by Whit Gibbons

May 11, 2014

An ecoparadigm is an environmental approach accepted by the public without objective and critical review of its value or consideration for doing it differently. A pervasive ecoparadigm is that damming rivers is economically beneficial.

River dams are generally viewed as positive for a community or region. The fact that Hoover Dam and the Aswan High Dam were voted among the world's Top Ten Construction Achievements of the last century supports the belief. The fact that the concrete industry took the poll probably had some impact on the rankings.

Nonetheless, Hoover, aka Boulder, Dam on the Colorado River is a good starting point for positive features of dams. Hydroelectric power can be an asset. The creation of recreational reservoirs, like Lake Mead, is viewed as positive. Downstream flood control of agricultural areas has also been given as a reason for building dams, as with the development of the Imperial Valley below Hoover Dam.

However, dam critics question whether the benefits, not only of building dams but also of keeping all the ones we have, warrant the environmental costs. Dams on big rivers unquestionably have put numerous animal species in peril.

In the spirit of challenging an ecoparadigm, consider the recreational opportunities created by dams. Hunters, hikers, and bird-watchers would get far more recreation from 50,000 acres of woodlands and small wetlands than from the same amount of boring open water. Don't more people enjoy woods than reservoirs? I do not suggest eliminating all artificial lakes and reservoirs, but perhaps it's time to consider which environment would serve us best.

One line of political illogic is that not building a dam can cost jobs. That argument was used at Tellico Dam where construction was delayed by the presence of the snail darter, a little fish thought to be endangered. Creating jobs should not be an excuse for building a dam. We could create jobs equally well by removing dams. Dam deconstruction would mean jobs for people to build new roads in the drained area and to replant the forests.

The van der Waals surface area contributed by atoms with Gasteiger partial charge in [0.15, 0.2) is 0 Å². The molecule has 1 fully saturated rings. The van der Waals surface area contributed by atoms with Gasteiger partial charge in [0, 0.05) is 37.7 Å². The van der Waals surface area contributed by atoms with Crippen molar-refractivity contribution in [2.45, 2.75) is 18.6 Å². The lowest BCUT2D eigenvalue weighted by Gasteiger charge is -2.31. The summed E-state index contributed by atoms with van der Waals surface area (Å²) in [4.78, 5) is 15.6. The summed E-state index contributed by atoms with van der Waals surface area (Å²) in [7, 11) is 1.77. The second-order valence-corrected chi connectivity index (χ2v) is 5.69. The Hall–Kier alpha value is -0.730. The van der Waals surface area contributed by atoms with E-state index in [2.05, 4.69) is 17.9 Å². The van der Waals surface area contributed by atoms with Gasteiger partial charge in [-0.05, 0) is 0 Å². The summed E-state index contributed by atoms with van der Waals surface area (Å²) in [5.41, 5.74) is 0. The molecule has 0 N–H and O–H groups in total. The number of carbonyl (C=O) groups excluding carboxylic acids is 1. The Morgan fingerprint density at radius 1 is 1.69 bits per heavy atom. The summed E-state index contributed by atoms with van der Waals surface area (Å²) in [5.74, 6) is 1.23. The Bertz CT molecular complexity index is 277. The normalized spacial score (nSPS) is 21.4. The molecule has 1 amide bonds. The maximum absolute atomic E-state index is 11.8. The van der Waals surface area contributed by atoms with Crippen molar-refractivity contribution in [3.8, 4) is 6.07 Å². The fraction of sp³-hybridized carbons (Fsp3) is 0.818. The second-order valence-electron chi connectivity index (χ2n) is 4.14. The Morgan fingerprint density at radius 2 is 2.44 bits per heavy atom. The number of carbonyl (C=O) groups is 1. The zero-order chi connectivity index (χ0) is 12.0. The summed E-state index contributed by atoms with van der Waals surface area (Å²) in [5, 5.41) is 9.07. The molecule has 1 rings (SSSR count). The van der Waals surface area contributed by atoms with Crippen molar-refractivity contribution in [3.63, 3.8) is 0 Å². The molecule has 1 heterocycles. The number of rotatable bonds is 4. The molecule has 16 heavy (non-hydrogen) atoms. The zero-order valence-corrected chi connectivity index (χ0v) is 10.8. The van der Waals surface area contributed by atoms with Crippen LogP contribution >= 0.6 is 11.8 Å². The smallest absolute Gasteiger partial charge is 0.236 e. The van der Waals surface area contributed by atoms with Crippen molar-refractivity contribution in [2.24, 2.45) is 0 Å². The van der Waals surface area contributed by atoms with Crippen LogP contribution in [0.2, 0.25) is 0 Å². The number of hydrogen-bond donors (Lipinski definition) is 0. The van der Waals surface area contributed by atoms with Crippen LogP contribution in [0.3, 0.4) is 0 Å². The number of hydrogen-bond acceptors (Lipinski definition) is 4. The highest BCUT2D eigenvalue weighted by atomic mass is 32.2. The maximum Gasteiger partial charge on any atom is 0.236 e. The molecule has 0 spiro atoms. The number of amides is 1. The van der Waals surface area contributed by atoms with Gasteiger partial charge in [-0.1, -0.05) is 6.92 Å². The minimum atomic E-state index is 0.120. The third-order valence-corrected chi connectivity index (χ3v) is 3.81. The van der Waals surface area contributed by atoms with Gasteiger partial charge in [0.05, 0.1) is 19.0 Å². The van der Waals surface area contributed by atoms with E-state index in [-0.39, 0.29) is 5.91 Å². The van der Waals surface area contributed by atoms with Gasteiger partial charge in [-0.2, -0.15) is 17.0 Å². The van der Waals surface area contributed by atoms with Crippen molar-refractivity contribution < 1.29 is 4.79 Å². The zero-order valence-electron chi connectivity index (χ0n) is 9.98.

Environmental costs are a major strike against dams. Fish such as sturgeon that swim up and down rivers have their geographic ranges abruptly truncated by a dam. For fish like American eels and salmon that spend part of their life in saltwater and part in fresh, encountering a dam can have serious consequences. In addition, the changes in flow patterns, increased siltation and turbidity, and fluctuating water levels have been shown to cause severe disruption to the river habitat. The loss of rare freshwater clams and mussels is appalling.

Why do we accept the negative consequences of dam building when positive returns seem minimal? Much of the problem rests with pork barrel politics, a process that seldom serves the country as well as it does the pocketbooks of politicians and their friends. And once one of these dam projects is approved in Congress, bureaucratic inertia sets in. Halting construction, even though the negative aspects far outweigh positive returns, is an unlikely scenario.

Not everyone will agree that dam building has few redeeming qualities. Some people will mention flood control for urban areas, a commonly used excuse for constructing dams. But does an upstream dam really protect the floodplain of a river from flooding? Do we really have many dammed rivers that have not also had flooding disasters downstream? Do dams simply delay the economic disasters of major floods rather than prevent them forever? Ask the people downstream who have survived a broken dam if the trauma was worth the protection offered against a few years of minor flooding. Is the protection-from-flooding feature attributed to river dams simply another ecoparadigm - blind acceptance without objective evaluation of the true worth?

Reconsidering the whole process associated with constructing river dams would be healthy. Shall we stop building dams and even demolish a few already in place? Removing dams would make for healthier river ecosystems and also create lots of jobs.

If you have an environmental question or comment, email

(Back to Ecoviews)


SREL HomeUGA Home SREL Home UGA Home